In February 2019, the New Museum affiliate Rhizome presented Physical Tactics for Digital Colonialism, a performance-lecture by artist Morehshin Allahyari, commissioned by Rhizome, which illuminated Allahyari’s concept of digital colonialism in relation to the technology of 3-D printing. The event was presented in conjunction with the group exhibition “The Art Happens Here: Net Art’s Archival Poetics.”
Since 2016, Allahyari has advanced the concept of digital colonialism to characterize the tendency for information technologies to be deployed in ways that reproduce colonial power relations. This performance focused on the 3-D scanner, which is widely used by archaeologists to capture detailed data about physical artifacts. Describing the device as “a tool of witchcraft and magic,” Allahyari reframed 3-D scanning as a performative, embodied act with open-ended political potential. Working with a selection of replicas of cultural artifacts from the Middle East, Allahyari performed live 3-D scans while she was speaking about the objects’ long histories as symbols and relics and their recent appropriation in digital form by Western institutions, considering how these narratives intersect materially and poetically and how they may be resituated and rewritten.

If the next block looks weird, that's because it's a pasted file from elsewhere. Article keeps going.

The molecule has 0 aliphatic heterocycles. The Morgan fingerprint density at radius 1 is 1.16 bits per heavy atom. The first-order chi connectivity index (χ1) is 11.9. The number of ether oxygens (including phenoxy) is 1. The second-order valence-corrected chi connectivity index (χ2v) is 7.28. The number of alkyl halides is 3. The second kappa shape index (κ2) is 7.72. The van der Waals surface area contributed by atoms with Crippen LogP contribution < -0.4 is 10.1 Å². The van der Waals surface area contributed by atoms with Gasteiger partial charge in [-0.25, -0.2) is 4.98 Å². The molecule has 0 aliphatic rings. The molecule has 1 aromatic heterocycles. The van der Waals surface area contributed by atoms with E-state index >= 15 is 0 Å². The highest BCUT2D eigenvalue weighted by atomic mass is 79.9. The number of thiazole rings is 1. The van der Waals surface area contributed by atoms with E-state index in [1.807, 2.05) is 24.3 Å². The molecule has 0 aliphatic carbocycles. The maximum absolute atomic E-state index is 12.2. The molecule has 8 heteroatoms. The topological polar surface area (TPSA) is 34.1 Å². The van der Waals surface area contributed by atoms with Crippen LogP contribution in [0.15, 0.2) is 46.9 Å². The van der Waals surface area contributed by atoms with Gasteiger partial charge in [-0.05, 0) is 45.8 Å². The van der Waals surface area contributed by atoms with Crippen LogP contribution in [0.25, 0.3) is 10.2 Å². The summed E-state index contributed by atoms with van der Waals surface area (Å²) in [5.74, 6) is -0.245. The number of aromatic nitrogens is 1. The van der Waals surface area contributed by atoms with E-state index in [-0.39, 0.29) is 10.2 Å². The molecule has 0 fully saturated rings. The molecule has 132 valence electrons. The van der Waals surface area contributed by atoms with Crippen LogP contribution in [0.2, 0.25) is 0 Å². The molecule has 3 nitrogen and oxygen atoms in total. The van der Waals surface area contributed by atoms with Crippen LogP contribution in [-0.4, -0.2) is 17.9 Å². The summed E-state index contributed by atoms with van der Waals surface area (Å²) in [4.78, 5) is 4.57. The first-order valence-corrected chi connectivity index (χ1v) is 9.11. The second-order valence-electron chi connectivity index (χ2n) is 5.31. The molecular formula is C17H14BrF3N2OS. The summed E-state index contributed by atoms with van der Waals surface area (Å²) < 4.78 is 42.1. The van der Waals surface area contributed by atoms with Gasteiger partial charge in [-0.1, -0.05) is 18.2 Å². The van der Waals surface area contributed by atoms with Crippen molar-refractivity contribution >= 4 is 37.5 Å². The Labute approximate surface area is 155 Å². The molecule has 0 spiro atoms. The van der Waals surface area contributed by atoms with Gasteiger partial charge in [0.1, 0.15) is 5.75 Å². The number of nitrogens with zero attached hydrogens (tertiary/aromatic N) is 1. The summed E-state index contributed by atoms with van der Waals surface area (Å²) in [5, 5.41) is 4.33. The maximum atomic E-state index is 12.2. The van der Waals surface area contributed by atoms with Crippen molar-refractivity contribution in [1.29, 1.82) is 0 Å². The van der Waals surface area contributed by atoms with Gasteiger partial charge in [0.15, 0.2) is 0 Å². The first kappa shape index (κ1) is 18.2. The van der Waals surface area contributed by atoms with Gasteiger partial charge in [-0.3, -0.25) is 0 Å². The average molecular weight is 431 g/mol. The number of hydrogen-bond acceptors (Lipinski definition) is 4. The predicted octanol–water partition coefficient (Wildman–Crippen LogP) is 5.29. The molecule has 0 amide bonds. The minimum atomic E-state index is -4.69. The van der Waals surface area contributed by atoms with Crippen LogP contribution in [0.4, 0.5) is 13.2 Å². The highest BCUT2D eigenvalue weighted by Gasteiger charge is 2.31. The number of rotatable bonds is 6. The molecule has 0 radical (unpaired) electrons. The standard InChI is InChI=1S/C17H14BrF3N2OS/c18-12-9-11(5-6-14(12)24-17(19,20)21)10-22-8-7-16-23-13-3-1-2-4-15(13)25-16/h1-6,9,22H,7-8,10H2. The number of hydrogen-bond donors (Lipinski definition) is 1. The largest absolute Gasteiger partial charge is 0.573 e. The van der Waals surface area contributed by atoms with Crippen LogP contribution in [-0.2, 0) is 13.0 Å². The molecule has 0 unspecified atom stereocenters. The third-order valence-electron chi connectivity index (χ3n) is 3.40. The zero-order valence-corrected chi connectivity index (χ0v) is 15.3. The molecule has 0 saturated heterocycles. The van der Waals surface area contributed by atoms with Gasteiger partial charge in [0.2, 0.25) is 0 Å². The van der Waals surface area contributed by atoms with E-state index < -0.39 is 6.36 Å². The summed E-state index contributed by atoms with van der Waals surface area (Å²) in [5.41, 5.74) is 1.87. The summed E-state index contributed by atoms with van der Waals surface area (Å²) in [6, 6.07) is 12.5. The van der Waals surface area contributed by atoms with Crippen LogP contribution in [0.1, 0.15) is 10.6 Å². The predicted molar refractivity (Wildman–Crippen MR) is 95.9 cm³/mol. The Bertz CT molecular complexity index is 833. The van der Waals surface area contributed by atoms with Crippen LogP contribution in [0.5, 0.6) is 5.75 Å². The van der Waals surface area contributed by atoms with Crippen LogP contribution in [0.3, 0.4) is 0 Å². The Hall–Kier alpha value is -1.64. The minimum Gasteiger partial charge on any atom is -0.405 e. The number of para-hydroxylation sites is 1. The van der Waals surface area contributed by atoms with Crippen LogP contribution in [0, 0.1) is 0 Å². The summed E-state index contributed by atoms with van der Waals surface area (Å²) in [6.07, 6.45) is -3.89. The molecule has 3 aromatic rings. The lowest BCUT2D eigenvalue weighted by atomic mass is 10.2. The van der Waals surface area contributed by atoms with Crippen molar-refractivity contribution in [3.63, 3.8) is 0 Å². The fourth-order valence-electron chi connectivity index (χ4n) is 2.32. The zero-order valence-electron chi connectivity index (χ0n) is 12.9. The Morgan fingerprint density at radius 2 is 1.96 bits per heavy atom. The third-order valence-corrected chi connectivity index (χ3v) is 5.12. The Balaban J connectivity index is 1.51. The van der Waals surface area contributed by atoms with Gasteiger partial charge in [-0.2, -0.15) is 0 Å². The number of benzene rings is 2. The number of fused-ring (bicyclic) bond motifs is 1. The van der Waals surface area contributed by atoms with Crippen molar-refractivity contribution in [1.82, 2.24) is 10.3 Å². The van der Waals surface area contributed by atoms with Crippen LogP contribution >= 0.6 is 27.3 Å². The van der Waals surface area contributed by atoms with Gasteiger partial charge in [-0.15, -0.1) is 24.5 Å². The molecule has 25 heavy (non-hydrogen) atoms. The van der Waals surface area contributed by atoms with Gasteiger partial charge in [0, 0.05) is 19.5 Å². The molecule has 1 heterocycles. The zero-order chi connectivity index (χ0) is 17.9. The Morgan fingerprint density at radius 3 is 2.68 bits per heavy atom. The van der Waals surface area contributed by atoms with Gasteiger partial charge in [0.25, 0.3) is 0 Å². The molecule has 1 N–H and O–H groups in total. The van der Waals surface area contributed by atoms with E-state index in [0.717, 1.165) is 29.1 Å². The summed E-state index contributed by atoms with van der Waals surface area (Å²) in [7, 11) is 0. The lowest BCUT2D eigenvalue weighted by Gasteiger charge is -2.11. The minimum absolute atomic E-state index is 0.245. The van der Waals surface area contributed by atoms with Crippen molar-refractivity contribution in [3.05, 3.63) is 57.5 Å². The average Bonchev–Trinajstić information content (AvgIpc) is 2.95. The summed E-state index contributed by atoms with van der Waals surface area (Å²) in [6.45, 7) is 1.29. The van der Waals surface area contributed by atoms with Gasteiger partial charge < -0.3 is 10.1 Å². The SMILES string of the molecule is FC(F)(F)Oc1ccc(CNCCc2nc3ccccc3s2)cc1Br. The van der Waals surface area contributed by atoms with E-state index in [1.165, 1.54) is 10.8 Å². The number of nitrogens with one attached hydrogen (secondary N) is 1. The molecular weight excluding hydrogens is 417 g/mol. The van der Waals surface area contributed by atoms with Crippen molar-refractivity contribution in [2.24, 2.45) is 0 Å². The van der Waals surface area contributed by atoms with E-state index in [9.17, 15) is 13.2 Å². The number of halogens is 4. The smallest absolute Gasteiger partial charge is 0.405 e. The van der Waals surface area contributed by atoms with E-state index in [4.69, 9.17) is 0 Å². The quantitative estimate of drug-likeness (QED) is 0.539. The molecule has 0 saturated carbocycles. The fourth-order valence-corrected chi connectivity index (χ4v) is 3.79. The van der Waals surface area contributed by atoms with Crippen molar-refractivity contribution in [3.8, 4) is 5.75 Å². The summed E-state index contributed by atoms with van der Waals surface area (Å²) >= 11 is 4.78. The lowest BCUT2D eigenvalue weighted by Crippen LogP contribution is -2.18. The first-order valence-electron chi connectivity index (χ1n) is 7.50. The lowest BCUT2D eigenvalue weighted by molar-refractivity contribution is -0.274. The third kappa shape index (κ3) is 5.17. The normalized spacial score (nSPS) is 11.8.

“The Art Happens Here: Net Art’s Archival Poetics” jointly featured works related to Allahyari’s series Material Speculation: ISIS (2015–16). Described by the artist as an exploration of the “petropolitical and poetic relationships between 3D Printing, Plastic, Oil, Technocapitalism, and Jihad,” the project centers around an effort to 3-D print replicas of twelve artifacts from the ancient cities of Hatra and Nineveh, which were destroyed by ISIS in 2015.